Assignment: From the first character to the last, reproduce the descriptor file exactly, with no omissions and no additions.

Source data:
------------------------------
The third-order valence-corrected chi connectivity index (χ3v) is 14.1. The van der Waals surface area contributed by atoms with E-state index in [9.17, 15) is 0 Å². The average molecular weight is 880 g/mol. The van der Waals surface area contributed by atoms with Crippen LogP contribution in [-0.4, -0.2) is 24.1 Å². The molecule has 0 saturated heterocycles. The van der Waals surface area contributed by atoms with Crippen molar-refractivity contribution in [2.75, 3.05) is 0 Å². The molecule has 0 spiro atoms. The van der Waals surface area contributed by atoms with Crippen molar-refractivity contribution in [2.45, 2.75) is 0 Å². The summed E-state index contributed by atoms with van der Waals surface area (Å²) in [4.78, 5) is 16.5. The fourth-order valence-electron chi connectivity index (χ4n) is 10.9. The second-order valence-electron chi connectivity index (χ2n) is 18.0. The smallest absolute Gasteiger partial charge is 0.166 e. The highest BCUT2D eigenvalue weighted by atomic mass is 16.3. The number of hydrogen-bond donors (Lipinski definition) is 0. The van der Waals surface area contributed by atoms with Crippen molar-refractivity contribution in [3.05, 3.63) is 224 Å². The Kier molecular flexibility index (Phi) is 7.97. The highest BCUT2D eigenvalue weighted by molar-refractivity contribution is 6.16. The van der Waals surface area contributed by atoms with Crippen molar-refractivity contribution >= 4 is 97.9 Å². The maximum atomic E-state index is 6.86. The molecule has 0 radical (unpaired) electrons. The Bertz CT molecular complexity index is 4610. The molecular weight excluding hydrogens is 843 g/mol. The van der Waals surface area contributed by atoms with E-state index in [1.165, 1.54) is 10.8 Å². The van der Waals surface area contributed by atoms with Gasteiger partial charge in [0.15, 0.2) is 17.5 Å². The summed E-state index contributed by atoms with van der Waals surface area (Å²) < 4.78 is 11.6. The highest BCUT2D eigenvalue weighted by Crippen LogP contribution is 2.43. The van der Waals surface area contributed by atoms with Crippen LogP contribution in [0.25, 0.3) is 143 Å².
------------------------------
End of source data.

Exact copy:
The third-order valence-corrected chi connectivity index (χ3v) is 14.1. The van der Waals surface area contributed by atoms with E-state index in [9.17, 15) is 0 Å². The average molecular weight is 880 g/mol. The van der Waals surface area contributed by atoms with Crippen LogP contribution in [-0.4, -0.2) is 24.1 Å². The molecule has 0 saturated heterocycles. The van der Waals surface area contributed by atoms with Crippen molar-refractivity contribution in [2.75, 3.05) is 0 Å². The molecule has 0 spiro atoms. The van der Waals surface area contributed by atoms with Crippen molar-refractivity contribution in [2.45, 2.75) is 0 Å². The summed E-state index contributed by atoms with van der Waals surface area (Å²) in [4.78, 5) is 16.5. The fourth-order valence-electron chi connectivity index (χ4n) is 10.9. The second-order valence-electron chi connectivity index (χ2n) is 18.0. The smallest absolute Gasteiger partial charge is 0.166 e. The highest BCUT2D eigenvalue weighted by atomic mass is 16.3. The number of hydrogen-bond donors (Lipinski definition) is 0. The van der Waals surface area contributed by atoms with Crippen molar-refractivity contribution in [3.05, 3.63) is 224 Å². The Kier molecular flexibility index (Phi) is 7.97. The highest BCUT2D eigenvalue weighted by molar-refractivity contribution is 6.16. The van der Waals surface area contributed by atoms with Crippen molar-refractivity contribution >= 4 is 97.9 Å². The maximum atomic E-state index is 6.86. The molecule has 0 radical (unpaired) electrons. The Bertz CT molecular complexity index is 4610. The molecular weight excluding hydrogens is 843 g/mol. The van der Waals surface area contributed by atoms with E-state index in [1.165, 1.54) is 10.8 Å². The van der Waals surface area contributed by atoms with Gasteiger partial charge in [0.15, 0.2) is 17.5 Å². The summed E-state index contributed by atoms with van der Waals surface area (Å²) < 4.78 is 11.6. The highest BCUT2D eigenvalue weighted by Crippen LogP contribution is 2.43. The van der Waals surface area contributed by atoms with Crippen LogP contribution in [0.25, 0.3) is 143 Å².